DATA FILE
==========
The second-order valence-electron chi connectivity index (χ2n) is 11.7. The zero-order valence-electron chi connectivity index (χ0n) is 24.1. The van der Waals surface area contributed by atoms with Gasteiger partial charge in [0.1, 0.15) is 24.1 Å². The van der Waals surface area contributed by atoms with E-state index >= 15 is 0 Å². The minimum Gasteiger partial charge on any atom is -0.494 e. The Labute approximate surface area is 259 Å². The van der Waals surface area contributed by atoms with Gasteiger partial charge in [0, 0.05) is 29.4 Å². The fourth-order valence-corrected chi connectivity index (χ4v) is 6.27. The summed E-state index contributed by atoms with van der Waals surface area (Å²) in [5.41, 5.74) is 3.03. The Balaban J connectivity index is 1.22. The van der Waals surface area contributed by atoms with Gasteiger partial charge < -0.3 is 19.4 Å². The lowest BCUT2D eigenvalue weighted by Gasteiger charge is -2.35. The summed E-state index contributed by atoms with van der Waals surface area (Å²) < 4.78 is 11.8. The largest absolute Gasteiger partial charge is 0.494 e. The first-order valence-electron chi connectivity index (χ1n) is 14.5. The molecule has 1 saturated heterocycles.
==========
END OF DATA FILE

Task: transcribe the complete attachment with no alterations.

The second-order valence-electron chi connectivity index (χ2n) is 11.7. The zero-order valence-electron chi connectivity index (χ0n) is 24.1. The van der Waals surface area contributed by atoms with Gasteiger partial charge in [0.1, 0.15) is 24.1 Å². The van der Waals surface area contributed by atoms with E-state index >= 15 is 0 Å². The minimum Gasteiger partial charge on any atom is -0.494 e. The Labute approximate surface area is 259 Å². The van der Waals surface area contributed by atoms with Gasteiger partial charge in [0, 0.05) is 29.4 Å². The fourth-order valence-corrected chi connectivity index (χ4v) is 6.27. The summed E-state index contributed by atoms with van der Waals surface area (Å²) in [5.41, 5.74) is 3.03. The Balaban J connectivity index is 1.22. The van der Waals surface area contributed by atoms with Gasteiger partial charge < -0.3 is 19.4 Å². The lowest BCUT2D eigenvalue weighted by Gasteiger charge is -2.35. The summed E-state index contributed by atoms with van der Waals surface area (Å²) < 4.78 is 11.8. The largest absolute Gasteiger partial charge is 0.494 e. The first-order valence-electron chi connectivity index (χ1n) is 14.5. The molecule has 1 saturated heterocycles.